Fig. 2b displays the coupling term ΔEc(X) versus X, in which the mode amplitude X was varied from −0.5 to 0.5. We infer the coupling constant [C with combining macron] = −E0 = −0.66 eV from the slope of the line fit to the DFT data. A low carrier density per ring of 0.25 was used, since at high onsite carrier density (near 1), the coupling term of eqn (2) deviates from linearity with |ψ|2 (see Fig. 9b in the Appendix section). These values of [C with combining macron] and [B with combining macron] confirm the expected equalities E0 = [B with combining macron] = −[C with combining macron] = 0.66 eV.

Ring polaron ground state

Having minimized the energy over mode amplitudes, to compute the polaron ground state we now minimize with respect to the carrier wavefunction. We can either impose a variational trial wavefunction and minimize with respect to its parameters, or brute-force minimize the energy with respect to the carrier amplitudes {ak} on every site.

Since we expect a polaron to be localized, a normalized Gaussian with variable width σ is a reasonable trial wavefunction. We write the amplitudes {ak} as

image file: c7cp04355d-t9.tif(11)
Alternatively, we can minimize the energy with respect to the full set of {ak}, subject to the normalization constraint image file: c7cp04355d-t10.tif. Fig. 3 shows both approaches predict essentially the same polaron wave function.

image file: c7cp04355d-f3.tif
Fig. 3 Ring polaron ground state in a 100-mer P3HT chain for a hole as charge carrier, showing the distribution obtained with a Gaussain trial wavefunction (dashed line) and by minimizing with respect to the full set of {ak} (solid line).

The optimized ring polaron has a width of 10 thiophene rings, defined by twice the standard deviation (SD) of the Gaussian carrier probability distribution. This is in good agreement with previous work of Meisel and coworkers.17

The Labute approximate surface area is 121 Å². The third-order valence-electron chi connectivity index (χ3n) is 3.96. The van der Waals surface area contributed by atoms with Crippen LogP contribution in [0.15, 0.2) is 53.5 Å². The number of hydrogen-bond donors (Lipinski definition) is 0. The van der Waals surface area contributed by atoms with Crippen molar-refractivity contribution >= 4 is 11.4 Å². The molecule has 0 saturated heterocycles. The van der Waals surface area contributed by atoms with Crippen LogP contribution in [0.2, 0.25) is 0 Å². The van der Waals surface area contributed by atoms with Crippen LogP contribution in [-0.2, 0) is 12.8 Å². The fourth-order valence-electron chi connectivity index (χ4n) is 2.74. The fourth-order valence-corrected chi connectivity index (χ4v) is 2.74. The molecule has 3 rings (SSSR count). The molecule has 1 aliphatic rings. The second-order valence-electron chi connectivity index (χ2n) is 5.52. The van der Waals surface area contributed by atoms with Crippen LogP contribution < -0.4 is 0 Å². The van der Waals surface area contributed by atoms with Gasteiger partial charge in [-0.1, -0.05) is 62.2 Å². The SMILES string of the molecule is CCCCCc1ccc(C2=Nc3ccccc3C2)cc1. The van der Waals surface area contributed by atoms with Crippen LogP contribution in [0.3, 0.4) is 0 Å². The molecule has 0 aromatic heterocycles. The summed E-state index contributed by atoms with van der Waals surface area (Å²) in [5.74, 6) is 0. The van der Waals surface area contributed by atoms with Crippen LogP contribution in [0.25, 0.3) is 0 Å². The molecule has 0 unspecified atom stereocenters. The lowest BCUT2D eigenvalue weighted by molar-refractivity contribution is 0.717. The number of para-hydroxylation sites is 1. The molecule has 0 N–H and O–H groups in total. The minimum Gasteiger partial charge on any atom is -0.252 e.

The polaron binding energy is the energy difference between the carrier extended state (with no reorganization of the medium) and the polaron state. The binding energy for the ring polaron on a P3HT chain is only 10 meV, much smaller than the thermal energy kT at room temperature (about 25 meV). Such a small binding energy will be easily overcome by the excess thermal energy, resulting in no ring polaron feature being observed. As such, this mechanism for polaron formation does not play an important role in charge transport at room temperature along P3HT chains.

Our analysis of polarons for hole carriers in the P3HT valence band is equally valid for electrons in the conduction band. The restructuring of rings due to an electron is geometrically different from the restructuring for a hole, but the characteristic energy E0 associated with this restructuring is the same, E0 = 0.66 eV. The electron ring polaron is about 8 rings wide, with a binding energy of 12 meV. The smaller size and larger binding energy result from a smaller hopping matrix element for electrons (t0 = 0.76 eV) versus holes (t0 = 0.98 eV).

Finally, we compare our results for polaron size to predictions from ab initio methods, which have their own challenges in describing polarons. Methods like Hartree–Fock (HF) and post-HF methods such as MP2 with their known over localization tendencies predict a polaron localized over just 4 rings27 (at half carrier maximum density). Pure DFT calculations show no localization of an excess charge; hybrid DFT with the functional BH and HLYP does capture polaron formation, though it retains the over-localization tendency of HF.27–29

Scaling argument for single-chain ring polaron

Our calculations are consistent with scaling arguments that predict how the polaron size and binding energy vary with the hopping matrix element t and reorganization energy E0. Scaling arguments are useful to estimate the strength of polaronic effects for polymers other than P3HT. As eqn (6) shows, polaron formation is governed by a balance between carrier kinetic energy and reorganization energy. The kinetic energy favors an extended carrier while the reorganization energy favors a more localized carrier; an optimal size results.

The tight binding kinetic energy in eqn (1) is not obviously equivalent to the usual square gradient expression image file: c7cp04355d-t11.tif. To show the tight binding kinetic energy leads to a discretized square gradient term, we evaluate its expectation value in a single-particle state eqn (3), to obtain

image file: c7cp04355d-t12.tif(12)
Here we reach the second line by “summation by parts”, and impose wavefunction normalization to reach the final result, in which 〈H〉 takes the form of a discretized square gradient. Evidently t should be identified with ħ2/(2meΔ), with Δ the distance between adjacent sites.